Mix peat, manure or compost in with the soil you removed when you dug your hole. Use 3 parts of soil to 1 part amendment. Fill around the hole with the amended soil mixture, gently firming the soil around the plant.
Due to the high winds in Southern Alberta; most trees require a stake for the first year of growth. Use a strong pole, tie loosely with flexible, soft material allowing the tree to sway both ways. Some trees may require up to 3 stakes. Stakes should be removed a year after planting.
Water thoroughly to remove all air pockets and settle the soil. Deeply soak the ground around the plant after planting.
Fertilizing; if you didn't use Mykes Tree and Shrub growth suppliment, you can use a transplant fertilizer. Rapid grow 10-52-10 or Canada Nurseryland transplant fertilizer 5-15-5 are good choices.
A: All plants have different nutrient requirements throughout their growth cycle. It is ideal to do soil test before you start adding any kind of fertilizer to your soil. For example, if you have too much nitrogen; plants will produce lots of green lush top growth but litte to no blossoms.
Spring, just as plants are beginning to grow; is the ideal time to add a well-balanced all-purpose fertilizer. It is important to mix and apply fertilizer as directed. Always follow the label; more is not necessarily better!
Trees and shrubs can be fertilized up until the end of July. After this time, they need to start to ready themselves for winter. Rage Plus (0-0-6) is a great fall fertilizer for all plants. This will help build regular plant health and boost winter hardiness.
Adding soil amendments such as composts, manures and Nurseryland fish soil to your garden are a great way to naturally enhance your soil and supply nutrients. Amendments can be added either early spring, as you ready your garden or in fall as you're cleaning up and preparing for winter.
A: Living in southern Alberta makes for some tough growing conditions. The warm sun, varying temperatures and drying winds during the winter can cause your needles to turn a reddish brown colour. Most evergreens will bounce back after taking on mild damage but will take some time to do so. A deep fall watering and proper fertilizing program will help reduce the risk of damage to your evergreens.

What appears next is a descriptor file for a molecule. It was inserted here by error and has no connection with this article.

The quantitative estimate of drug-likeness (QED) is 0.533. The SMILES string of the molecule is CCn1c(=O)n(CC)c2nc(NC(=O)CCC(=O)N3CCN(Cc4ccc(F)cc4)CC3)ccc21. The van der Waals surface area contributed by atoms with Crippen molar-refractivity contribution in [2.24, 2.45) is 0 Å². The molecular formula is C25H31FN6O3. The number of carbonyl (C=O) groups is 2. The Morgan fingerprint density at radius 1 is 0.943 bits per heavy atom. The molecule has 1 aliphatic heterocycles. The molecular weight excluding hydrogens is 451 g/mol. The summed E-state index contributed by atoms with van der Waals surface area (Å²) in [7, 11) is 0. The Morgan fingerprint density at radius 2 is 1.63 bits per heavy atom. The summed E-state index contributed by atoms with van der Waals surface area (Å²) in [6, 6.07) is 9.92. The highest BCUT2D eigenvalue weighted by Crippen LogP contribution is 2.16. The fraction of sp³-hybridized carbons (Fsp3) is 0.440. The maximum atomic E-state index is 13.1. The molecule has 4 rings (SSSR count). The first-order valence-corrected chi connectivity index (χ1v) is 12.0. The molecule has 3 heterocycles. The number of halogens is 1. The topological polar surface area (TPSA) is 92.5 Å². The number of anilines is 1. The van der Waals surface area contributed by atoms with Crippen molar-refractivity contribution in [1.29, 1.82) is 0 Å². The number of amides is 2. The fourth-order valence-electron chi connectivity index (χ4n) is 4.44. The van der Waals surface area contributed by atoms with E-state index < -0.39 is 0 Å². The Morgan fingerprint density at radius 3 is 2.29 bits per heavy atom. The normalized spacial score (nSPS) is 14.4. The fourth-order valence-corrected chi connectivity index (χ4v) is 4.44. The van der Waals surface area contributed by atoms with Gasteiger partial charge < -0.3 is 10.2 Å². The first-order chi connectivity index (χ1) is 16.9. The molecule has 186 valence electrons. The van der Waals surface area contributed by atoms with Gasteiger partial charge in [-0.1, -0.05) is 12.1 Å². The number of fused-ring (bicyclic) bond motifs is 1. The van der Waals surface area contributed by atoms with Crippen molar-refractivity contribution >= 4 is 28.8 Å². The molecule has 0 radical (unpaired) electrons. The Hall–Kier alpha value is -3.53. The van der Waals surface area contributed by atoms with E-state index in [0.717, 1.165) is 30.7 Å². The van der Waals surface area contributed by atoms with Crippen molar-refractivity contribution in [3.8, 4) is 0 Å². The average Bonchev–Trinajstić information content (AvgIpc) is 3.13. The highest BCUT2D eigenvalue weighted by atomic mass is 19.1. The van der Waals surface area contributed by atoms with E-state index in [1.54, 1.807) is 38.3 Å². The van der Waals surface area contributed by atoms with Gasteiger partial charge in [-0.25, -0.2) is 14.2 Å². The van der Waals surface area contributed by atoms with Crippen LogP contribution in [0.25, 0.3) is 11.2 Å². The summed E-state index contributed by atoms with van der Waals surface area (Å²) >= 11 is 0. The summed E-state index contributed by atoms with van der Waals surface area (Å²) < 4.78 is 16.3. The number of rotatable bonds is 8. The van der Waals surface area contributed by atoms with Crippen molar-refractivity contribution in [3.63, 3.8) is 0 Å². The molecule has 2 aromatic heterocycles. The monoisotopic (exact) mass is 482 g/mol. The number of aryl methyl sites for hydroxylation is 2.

Browning of evergreens isn't always caused by winter damage. Browning can be a sign of disease or pest infestation. It is always good to continue to monitor your trees using an Integrated Pest Management Program (IPM). If browning continues to worsen through the growing season, you are always welcome to stop by the store or give us a call for advice.
A: Whether you have indoor or outdoor plants, pests can be a common and troublesome occurrence. Unfortunately, not every pest is easy to treat. The best way to control pests in your garden or home is to implement an Integrated Pest Management Program (IPM). This involves constantly monitoring the garden for pests. You will set a threshold limit for the severity of your infestation at which you will begin to treat them. IPM includes using cultural, mechanical and chemical methods. Chemical sprays should be your last resort and should always be applied according to label specifications.
Safers Insecticidal Soap is an organic (OMRI Listed) option, which treats common pests such as aphids, mealy bugs, whitefly, spider mites and more. It can be used on houseplants, fruits, veggies, flowers, trees and shurbs. Always read the label before applying.
We are happy to help you identify your plant pests and assist you with treatment options. You can also visit us in the store or contact one of our experts via Ask An Expert